The Aged P

…just toasting and ruminating….

On The Lorries In 50s London

“’Ere, son, do you know anything about Mary Queen of Scots?”

“Why yes, she……”

“Good – then you can carry those f****** desks up the staircase to the History Room on the fourth floor…”

To the rest of the gang, all ex servicemen, it was the oldest sergeant’s trick in the book. To me, a gangly sixth former fresh out of grammar school, it was another lesson in the curriculum of Real Life…..

In 1959 between leaving school and going up to uni my best friend Ernie and I spent three months working for the old London County Council as part of a gang on the lorries operated by the School Equipment Division. Based in a depot in Kennington (near the wafting delights of the old  Marmite factory) the SED was tasked with delivering and collecting furniture, books, machinery and everything else to and from every LCC school or college within (and sometimes without) the boundaries of London.

Six of us would sit in the cab as we threaded through 1950s London going wherever fate and fortune (or rather our foreman and driver) guided us.

Yet whether the tasks were big or small, the destinations northward or southward, our journeys always adhered to the same routine, those culinary intervals sacred to British workers of all ranks and stations in post WW2 Britain – tea and grub and, of course, tobacco.

We would assemble religiously by our lorry for a smoke at 8am and await the arrival of our foreman clutching a handful of dockets for the jobs allocated to his gang for that day. Queries of what, when and where would be ignored for our first port of call was never to any LCC premises but to a local “caff” where, over a half pint mug of builders tea (plus three spoons of sugar) the driver and foreman would discuss the best way of ordering the jobs and fitting them within an appropriate route – making sure that the last job was the nearest to our depot

The first job after that meeting had to be scheduled for completion soon after ten because then we would call in to an appropriate caff for breakfast – always a massive full English with fried bread followed by dripping on toast with another mug of strong tea (and NEVER coffee…)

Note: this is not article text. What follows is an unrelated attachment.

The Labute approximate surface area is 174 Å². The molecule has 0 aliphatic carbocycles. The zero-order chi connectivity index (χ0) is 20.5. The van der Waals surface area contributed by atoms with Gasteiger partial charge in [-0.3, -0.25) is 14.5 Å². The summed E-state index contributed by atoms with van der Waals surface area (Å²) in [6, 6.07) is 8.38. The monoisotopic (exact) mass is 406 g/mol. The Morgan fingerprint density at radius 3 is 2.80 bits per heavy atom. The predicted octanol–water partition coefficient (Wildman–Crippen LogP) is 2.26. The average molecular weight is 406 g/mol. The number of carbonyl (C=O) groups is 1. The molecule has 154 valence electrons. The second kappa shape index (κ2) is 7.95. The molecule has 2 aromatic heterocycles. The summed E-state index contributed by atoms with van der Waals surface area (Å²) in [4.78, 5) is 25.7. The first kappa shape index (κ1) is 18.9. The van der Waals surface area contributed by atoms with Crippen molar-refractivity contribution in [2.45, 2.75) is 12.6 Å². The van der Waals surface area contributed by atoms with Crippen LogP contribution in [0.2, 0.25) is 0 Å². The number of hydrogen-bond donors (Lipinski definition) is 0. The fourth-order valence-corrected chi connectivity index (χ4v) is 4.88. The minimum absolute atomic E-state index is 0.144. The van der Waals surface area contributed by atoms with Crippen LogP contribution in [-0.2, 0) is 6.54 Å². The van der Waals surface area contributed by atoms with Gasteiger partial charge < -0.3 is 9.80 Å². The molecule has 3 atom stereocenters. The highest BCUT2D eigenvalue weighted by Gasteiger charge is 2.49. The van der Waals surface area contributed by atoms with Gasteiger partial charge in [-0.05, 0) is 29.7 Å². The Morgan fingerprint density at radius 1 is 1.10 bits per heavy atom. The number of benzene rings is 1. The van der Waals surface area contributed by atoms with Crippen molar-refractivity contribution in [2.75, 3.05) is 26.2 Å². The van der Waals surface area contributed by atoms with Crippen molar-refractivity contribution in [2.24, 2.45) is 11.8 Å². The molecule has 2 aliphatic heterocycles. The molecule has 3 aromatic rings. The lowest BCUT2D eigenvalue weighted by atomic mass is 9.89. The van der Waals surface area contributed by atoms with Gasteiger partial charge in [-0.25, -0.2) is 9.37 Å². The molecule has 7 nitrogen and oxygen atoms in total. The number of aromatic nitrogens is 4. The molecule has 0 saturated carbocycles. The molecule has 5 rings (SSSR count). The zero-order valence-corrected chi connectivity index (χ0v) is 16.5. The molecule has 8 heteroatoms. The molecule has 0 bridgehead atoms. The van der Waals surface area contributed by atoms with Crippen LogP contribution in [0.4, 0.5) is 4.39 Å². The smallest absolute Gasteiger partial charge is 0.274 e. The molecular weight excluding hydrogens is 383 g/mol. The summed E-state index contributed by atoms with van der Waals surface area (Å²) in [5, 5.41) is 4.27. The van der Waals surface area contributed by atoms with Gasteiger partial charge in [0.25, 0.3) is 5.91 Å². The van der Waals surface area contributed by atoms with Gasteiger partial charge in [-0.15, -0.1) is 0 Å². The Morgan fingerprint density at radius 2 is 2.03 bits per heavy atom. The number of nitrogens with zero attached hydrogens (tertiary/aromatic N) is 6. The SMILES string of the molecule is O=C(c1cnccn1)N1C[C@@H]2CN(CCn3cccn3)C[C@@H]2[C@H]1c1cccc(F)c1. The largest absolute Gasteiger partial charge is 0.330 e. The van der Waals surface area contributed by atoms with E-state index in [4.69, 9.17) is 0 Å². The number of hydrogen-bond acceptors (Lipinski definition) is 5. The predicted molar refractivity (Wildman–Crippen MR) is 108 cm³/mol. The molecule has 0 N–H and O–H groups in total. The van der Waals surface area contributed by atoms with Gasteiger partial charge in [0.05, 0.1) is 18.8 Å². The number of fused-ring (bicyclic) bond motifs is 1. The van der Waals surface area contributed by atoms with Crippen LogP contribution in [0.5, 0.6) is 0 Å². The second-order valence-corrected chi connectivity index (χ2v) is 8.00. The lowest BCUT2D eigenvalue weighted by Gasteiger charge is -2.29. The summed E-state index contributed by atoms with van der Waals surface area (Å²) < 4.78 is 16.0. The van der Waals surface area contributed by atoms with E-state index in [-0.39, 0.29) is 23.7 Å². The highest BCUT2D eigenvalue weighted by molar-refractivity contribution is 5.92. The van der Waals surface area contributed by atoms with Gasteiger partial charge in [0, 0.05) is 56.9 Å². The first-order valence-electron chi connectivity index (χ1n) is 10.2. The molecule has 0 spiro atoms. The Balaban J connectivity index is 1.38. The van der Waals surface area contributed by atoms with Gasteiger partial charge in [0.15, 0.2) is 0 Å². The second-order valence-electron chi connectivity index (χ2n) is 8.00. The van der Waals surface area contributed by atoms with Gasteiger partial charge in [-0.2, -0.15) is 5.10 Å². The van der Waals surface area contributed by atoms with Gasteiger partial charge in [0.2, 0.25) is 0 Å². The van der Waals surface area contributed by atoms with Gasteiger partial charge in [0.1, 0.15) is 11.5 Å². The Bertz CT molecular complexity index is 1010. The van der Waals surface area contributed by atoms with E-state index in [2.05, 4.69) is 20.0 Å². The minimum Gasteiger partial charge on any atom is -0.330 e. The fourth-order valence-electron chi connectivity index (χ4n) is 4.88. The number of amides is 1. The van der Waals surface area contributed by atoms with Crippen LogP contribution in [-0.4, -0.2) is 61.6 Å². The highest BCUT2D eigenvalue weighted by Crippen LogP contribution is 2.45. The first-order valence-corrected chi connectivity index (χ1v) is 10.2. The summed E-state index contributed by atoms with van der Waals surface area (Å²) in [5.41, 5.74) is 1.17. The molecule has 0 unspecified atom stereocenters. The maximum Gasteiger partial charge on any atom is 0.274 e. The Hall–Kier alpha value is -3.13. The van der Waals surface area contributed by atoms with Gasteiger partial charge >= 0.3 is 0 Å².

After two or three jobs and as the clock struck one we would adjourn again to another caff for lunch – almost always a full-scale meat, three veg and gravy followed by some version of sponge pudding smothered in custard (which was always made with condensed milk)

Return to the depot had to be no earlier than 5.30 so round about 4.45 we could call in at the Kennington caff again for that final mug of tea and a cigarette.

Quite a diet in today’s terms – but we were doing hard physical graft, unloading furniture and equipment and delivering along corridors and up stairs to the appropriate rooms. We also never had the luxury of a rising tailgate, everything had to be hefted down to the ground. Believe me, manhandling a massive lathe from the lorry onto tarmac with one of us at each corner was a true test of teamwork

Each one of those caffs was a microcosm of mid twentieth century London working class life. Burly men with massive forearms (mainly white with a sprinkling of West Indians), rough at the edges but quite kindly to a prospective undergraduate. Few women, except those serving in the caffs – and, older or younger, they were as tough as the men. Indeed they had to be in those politically incorrect times, always ready to give back what was thrown at them – in spades. However I did notice that though the language within our gang would be ripe with obscenities around the women it would always be a tad restrained. Indeed it was only when I reached the mainly middle class ranks of university studentdom that I began to hear women sound off Fs and Cs with blatant abandon.

Another time, another world, as distant and different from today as Boswell’s recollections of 18th century London. But in those twelve weeks I learned as much, or even more about how to deal with people as I ever did in school and uni – and although I never realised it at the time, it proved a valuable apprenticeship for my years as a secondary teacher….

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